What Is Bitcoin: Mother Of All Bubbles Or Revolutionary Breakthrough From 21st century carmaker Tesla to 170-year-old life insurer MassMutual. From banks to the auction house Christie's. They have all opened their doors to cryptocurrency, bringing it to the mainstream.
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Bitcoin: Mother Of All Bubbles, Or Revolutionary Breakthrough

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Bitcoin: Mother Of All Bubbles, Or Revolutionary Breakthrough

Bitcoin: Mother Of All Bubbles, Or Revolutionary Breakthrough

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  • <iframe src="https://www.npr.org/player/embed/971745290/972970914" width="100%" height="290" frameborder="0" scrolling="no" title="NPR embedded audio player">
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MARY LOUISE KELLY, HOST:

If you think America's politics are polarizing, consider Bitcoin. The price of a single bitcoin today is nearly $50,000. Ten years ago, in its infancy, it was around a buck. The digital currency's meteoric rise has minted millionaires. It has energized true believers around the world, which has only convinced skeptics that Bitcoin is the mother of all bubbles. NPR's Uri Berliner wades in.

URI BERLINER, BYLINE: Nikki Beesetti was an engineering student at Purdue University facing money pressure and teaching a bit on the side.

NIKKI BEESETTI: And I was getting paid about, I think, like, $10 an hour. It was just enough money for me to buy food and coffee and just get ramen.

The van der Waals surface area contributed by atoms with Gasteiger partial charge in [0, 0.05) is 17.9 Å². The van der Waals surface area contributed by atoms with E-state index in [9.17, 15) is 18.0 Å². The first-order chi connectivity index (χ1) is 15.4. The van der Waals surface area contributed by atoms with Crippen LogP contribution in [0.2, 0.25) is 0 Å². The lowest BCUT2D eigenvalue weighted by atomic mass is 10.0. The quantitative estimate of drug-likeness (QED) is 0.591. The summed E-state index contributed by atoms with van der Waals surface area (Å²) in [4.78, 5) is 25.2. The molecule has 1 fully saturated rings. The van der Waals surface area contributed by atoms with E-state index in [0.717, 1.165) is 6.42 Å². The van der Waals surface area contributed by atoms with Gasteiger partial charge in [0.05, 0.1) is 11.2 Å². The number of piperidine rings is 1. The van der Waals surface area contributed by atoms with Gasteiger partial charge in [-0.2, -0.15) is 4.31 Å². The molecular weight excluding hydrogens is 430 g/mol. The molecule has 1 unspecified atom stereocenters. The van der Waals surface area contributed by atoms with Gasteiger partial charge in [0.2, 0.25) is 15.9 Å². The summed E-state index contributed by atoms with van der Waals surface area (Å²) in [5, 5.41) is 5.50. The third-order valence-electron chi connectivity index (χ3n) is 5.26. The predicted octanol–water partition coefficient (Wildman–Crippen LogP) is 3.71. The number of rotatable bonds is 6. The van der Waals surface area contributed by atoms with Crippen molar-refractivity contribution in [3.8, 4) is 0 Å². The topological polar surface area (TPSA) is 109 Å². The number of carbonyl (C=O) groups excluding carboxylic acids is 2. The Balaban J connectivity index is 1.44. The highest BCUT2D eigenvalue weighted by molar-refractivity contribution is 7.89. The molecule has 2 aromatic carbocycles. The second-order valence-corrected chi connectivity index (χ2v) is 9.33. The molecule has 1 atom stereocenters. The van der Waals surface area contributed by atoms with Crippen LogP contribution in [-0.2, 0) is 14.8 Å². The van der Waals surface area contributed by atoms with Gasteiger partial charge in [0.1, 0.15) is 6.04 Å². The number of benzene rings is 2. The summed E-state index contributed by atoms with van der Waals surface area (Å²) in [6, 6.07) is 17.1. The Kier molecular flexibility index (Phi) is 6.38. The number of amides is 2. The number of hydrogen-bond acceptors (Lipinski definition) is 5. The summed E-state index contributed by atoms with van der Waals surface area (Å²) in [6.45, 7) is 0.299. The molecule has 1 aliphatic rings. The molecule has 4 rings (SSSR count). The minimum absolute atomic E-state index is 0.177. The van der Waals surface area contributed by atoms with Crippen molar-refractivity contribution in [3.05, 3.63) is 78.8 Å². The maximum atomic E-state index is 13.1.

BERLINER: This was back in 2017. And being an engineering major, she was curious about Bitcoin - about its technology, its innovative design and maybe, just maybe, as an investment. So she did a lot of research and spent $2,000 dollars on a single bitcoin. And then...

BEESETTI: I sold at the end of the year, when it was about $19,000. I got a email from my bursar's office telling me, this is how much you owe for the next semester.

BERLINER: That single bitcoin she bought covered her tuition, books and lab fees, and in a way, it changed her life. She's still buying Bitcoin, still excited by its promise.

BEESETTI: I think sometimes when you're very young, a new technology can really excite you, and it can really shape your future and the way you look at the world. And I think that was the case for me and Bitcoin. It's definitely made me more optimistic. It's definitely given me, like, a lot of things to look forward to, especially in a time when things can seem so lonely and dreary.

BERLINER: There's a phrase for people who are all in on Bitcoin not just to get rich but as a force for good. They're called Bitcoin maximalists. George Mekhail is one of them.

GEORGE MEKHAIL: I found something that I believe in. I found something that seems like it's - it has a benevolent mission to sort of help humanity. And so I stuck around.

BERLINER: Mekhail is a mortgage professional in his day job and the co-author of a book called "Thank God For Bitcoin" on the moral case for the cryptocurrency. He started buying Bitcoin in 2017 and has continued buying and holding ever since.

MEKHAIL: It's not like - we're not becoming astronomically wealthy yet. But if this thing does what we think it's going to do, we will be, and that will be a part of it. But I think it's important to note that that's not the motivation. That's a byproduct of being here.

BERLINER: Here's the maximalist case for Bitcoin. The cryptocurrency is beyond politics at a time when many people mistrust government. It's not controlled by central banks or leaders craving popular approval. Mekhail calls Bitcoin money for the people.

MEKHAIL: There's no CEO. There's no headquarters. So that's unique.

BERLINER: Bitcoin is borderless. Bitcoin can't be counterfeited. And here's what might be the biggest argument of all on behalf of Bitcoin. The way it's designed, only 21 million bitcoins will ever exist. So it's like gold - finite and a hedge against inflation. In contrast, governments can print endless amounts of money. So, the argument goes, scarcity will keep Bitcoin valuable. There's only so much of it. That's the all-in maximalist case. Here's the more expedient one.

(SOUNDBITE OF MONTAGE)